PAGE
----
Broken Life, the Restoration
By Scott Sjostrand, Army
Writing Type: Prose
By Scott Sjostrand
It all began Sept. 27, 1964, when I was born into a dysfunctional, broken Christian home. My dad was my hero but had a severe alcohol problem. Mom was a saint. At around five years old, I remember im coming home drunk at night and him and mom arguing till all hours. I used to cry and pray that God would make them get along.
I’m the oldest child and felt very protective of my mom and brother and sisters. I grew up on a farm, so I learned how to drive straight-sticks at five also. Little did I know how life-saving that would prove starting three years later. I loved school but got very little sleep because of my home situation. At eight years old, instead of pulling dad out of the ditches early every morning, I volunteered to be his personal chauffeur. I drove him to every bar in Kittson County and waited for him after last call” every night like a faithful dog. He called me “Pardner;” I was his wingman.
We would usually get home around 3 a.m., including school nights, I’d usually get around three or four hours of sleep per night, but at least mom and the kids were safe. We never hit the ditch when I was driving in all four seasons. Dad was safe too.
I graduated with honors from high school in 1983, but I never reached my full potential. Then, off to the U.S. Air Force in 1984. Top-secret security clearance, responsible for weapons of mass destruction. I prayed silently when handling them that those in charge would have enough sense never to use them ever again. I got married to Tracy, a British girl, the love of my life. Things were perfect for about three to four years. I finish my time in the Air Force and returned home.
Then came Desert Storm. I enlisted in the Army as a psychiatric specialist, which, by the way, was my favorite job, helping people. During my entrance exams to the Army, I took a test. At that time they said I was the only one they’d ever seen score 100 percent on complex problem-solving. I was glad when that test was done; it was frustrating.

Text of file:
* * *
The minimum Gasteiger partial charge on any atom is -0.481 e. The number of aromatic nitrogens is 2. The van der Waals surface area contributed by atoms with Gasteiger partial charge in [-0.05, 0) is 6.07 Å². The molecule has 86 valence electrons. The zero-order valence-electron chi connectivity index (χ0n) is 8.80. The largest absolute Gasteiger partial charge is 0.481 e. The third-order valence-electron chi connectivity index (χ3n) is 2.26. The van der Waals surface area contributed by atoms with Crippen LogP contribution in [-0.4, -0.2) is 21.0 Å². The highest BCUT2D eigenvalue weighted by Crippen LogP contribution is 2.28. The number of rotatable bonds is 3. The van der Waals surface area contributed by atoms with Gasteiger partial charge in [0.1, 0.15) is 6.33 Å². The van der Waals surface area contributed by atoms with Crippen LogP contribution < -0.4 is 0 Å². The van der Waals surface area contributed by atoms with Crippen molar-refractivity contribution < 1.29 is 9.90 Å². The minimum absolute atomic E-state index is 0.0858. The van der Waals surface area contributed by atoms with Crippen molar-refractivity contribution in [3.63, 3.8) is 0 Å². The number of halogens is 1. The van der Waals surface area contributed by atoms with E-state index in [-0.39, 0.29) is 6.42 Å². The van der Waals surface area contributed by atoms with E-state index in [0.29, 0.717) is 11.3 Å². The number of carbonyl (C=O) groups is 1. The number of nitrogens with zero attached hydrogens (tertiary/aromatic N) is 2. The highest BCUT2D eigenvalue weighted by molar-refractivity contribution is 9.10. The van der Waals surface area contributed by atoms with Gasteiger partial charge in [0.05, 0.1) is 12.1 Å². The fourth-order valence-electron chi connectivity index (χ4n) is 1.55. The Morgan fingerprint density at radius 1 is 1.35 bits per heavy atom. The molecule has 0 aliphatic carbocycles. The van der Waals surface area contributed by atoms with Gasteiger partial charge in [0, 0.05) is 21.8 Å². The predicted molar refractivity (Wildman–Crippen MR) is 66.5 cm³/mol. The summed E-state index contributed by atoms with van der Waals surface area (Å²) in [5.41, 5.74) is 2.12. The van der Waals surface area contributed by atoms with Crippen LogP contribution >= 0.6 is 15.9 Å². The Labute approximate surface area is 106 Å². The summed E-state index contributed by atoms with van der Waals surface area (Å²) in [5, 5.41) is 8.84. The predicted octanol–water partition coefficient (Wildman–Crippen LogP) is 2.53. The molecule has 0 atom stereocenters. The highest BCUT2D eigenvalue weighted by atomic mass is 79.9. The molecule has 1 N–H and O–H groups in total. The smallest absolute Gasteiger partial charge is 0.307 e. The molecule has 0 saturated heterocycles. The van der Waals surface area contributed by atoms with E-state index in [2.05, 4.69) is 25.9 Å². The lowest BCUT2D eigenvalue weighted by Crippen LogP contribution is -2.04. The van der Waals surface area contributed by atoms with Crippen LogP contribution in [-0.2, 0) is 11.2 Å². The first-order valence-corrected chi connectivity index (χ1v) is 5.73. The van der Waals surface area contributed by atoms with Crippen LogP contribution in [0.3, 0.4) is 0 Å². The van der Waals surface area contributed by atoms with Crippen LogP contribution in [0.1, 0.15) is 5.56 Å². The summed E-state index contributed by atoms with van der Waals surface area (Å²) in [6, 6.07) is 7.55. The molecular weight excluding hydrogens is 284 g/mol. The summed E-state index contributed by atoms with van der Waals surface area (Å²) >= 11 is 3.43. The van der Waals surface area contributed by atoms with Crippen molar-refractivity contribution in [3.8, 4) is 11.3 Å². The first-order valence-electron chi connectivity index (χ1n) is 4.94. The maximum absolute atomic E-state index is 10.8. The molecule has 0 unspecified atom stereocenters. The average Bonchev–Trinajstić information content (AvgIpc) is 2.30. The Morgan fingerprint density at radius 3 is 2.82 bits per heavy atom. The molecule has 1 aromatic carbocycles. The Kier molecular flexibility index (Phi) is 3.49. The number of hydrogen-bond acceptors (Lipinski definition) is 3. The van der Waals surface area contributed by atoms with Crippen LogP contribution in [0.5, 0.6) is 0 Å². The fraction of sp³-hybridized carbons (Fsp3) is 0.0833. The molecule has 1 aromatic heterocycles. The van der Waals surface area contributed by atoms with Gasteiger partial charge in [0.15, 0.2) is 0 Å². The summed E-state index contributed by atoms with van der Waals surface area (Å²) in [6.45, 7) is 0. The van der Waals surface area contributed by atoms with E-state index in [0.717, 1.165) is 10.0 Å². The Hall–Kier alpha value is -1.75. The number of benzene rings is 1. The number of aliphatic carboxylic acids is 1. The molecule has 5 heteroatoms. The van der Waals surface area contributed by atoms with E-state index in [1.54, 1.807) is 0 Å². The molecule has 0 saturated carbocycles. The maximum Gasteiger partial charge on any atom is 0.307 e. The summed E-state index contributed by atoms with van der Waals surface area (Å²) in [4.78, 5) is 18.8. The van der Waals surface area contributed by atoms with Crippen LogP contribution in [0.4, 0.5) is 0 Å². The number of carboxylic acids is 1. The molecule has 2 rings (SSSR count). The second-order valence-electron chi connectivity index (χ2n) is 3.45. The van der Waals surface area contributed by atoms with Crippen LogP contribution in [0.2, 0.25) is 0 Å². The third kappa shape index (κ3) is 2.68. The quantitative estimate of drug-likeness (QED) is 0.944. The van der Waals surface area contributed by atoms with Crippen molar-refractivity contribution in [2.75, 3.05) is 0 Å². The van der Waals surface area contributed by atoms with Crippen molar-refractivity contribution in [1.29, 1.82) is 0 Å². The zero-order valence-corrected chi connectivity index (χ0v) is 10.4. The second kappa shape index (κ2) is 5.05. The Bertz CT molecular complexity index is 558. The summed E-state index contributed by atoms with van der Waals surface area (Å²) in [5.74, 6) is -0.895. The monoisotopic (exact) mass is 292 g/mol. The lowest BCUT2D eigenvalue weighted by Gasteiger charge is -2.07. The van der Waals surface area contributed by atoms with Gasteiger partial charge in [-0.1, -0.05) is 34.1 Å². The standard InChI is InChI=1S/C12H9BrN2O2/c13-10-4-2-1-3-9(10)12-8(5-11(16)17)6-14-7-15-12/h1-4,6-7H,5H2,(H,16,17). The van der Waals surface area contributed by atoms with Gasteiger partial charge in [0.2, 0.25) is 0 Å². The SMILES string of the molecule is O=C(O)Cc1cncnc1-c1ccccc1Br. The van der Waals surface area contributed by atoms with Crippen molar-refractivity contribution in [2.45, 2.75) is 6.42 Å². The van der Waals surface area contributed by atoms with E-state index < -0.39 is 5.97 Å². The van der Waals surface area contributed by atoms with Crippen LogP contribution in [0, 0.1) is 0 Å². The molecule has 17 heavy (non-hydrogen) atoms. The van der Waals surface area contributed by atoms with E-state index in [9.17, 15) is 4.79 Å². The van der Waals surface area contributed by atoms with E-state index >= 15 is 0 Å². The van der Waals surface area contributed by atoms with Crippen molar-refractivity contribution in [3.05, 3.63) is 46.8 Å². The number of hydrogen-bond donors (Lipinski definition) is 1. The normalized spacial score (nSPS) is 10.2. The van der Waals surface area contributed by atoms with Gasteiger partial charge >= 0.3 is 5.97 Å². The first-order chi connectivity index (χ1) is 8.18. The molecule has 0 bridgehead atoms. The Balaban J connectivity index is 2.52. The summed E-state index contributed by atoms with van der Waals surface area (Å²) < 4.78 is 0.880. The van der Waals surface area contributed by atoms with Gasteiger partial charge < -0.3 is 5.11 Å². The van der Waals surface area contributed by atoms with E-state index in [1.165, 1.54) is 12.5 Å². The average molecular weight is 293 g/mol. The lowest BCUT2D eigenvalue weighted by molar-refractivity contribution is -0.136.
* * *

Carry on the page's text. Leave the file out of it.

They wanted me to be a linguistics expert. I needed a security clearance higher than top secret but couldn’t get it because I had a foreign-born wife at the time.
The last time I ever saw my wife was the beginning of 1991, when I left for the Army. She left me shortly after that. We got divorced, and it broke my heart. I loved my new career, but I started to increase my drinking and womanizing. Trauma from the past was starting to surface. I kept it all to myself. I did, however, get “Airman of the Month” and “Soldier of the Month” awards.
I first sought help in 1994, at Fort Gordon, Ga. I needed in-patient treatment but didn’t receive it. Next stop, Seoul, South Korea, Hooker Hill. Women and alcohol to the extreme. I earned two Army Achievement medals in 11 months there and a yellow belt in tai kwon do.
My life came crumbling down around me then. Walter Reed Army Medical Center came next. It took months; they honorably retired me with a damaging, inaccurate psych diagnosis leading to horrible forced injections in isolation wards that gave me epileptic seizures. Some almost killed me. Many trips to the emergency rooms. It took over seven years to correct it.
My former psych diagnosis pretty much discredited anything I had to say. Atrocities were done against me by people who didn’t like me, and they would call me a liar. I was even given electric shock treatment. It was terrifying. I wished I’d never been born. I paid a severe price.
Every Memorial Day I salute our flag and the POW/MIA flag with tears in my eyes. I can relate. I’m a paid-in-full, 100 percent lifetime member of the Disabled American Veterans, but I’m a unique and able American veteran.
I now do creative writing as a therapeutic interest, and I won a few awards. I’m working on publishing my own books. I started a profitable new career from my kitchen table. My sister thinks I should have my biography published. Finally, the future looks bright!